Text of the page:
Massive but well-contained and richly detailed account of history’s bloodiest century.
Even confined to Europe, the victims of the 20th century number in the millions. Jarausch (European Civilization/Univ. of North Carolina; After Hitler: Recivilizing Germans, 1945-1995, 2006, etc.) examines the origins and effects of the bloodletting: in, among other things, “unbridled nationalism among the policy elites as well as the popular masses” and an equally unbridled belief in Social Darwinist notions that supposed inferiors were rightly destined to extinction at the hands of history’s winners. There were positive trends, as well. The years immediately following World War I, writes the author, showed a rapid growth in democracy, though within two decades, all but one “turned into nationalist authoritarian regimes.” So vast a canvas leaves Jarausch room to explore fruitful themes, among them the origins of the dystopian view that machines represent “a mechanized menace,” the stock in trade of science fiction from H.G. Wells’ time to our own. One does not have to read far between the lines to sense that Jarausch is sympathetic to the foundational ideals of the League of Nations and United Nations in abolishing the “nation-state as the basic unit of politics,” which, of course, never happened. The nation-state is alive and well, as is the demand for national sovereignty and the constant pulling at the edges of entities like the European Union (and the U.N., for that matter). The text can be eye-glazing at times (“The introduction of comprehensive secondary schools was a progressive move, but the requirement of political loyalty showed that education was instrumentalized for the maintenance of party power”), but for the most part, Jarausch’s study of people and states in conflict is both accessible and coherent.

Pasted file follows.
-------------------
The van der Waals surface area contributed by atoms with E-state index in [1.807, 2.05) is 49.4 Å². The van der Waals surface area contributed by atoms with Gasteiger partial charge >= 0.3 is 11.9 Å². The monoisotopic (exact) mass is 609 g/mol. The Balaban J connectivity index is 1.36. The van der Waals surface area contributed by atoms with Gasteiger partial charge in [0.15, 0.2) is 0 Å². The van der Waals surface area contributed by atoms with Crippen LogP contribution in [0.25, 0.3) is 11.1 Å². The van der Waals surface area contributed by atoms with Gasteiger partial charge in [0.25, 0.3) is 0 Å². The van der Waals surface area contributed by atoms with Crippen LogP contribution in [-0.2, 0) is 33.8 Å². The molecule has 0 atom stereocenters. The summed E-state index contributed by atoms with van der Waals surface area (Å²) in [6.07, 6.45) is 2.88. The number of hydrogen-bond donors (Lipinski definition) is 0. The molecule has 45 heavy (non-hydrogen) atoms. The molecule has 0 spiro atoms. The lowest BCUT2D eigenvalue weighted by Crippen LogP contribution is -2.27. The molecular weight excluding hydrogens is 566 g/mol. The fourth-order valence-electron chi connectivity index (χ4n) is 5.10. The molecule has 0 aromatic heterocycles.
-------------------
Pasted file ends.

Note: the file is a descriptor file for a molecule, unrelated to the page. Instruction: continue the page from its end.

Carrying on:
Comprehensive and with a convincing closing defense of the best of European ideals as contrasted with the “prescriptions of military strength, unilateral intervention, unrestrained speculation, and social conservatism” that prevail on the other side of the Atlantic.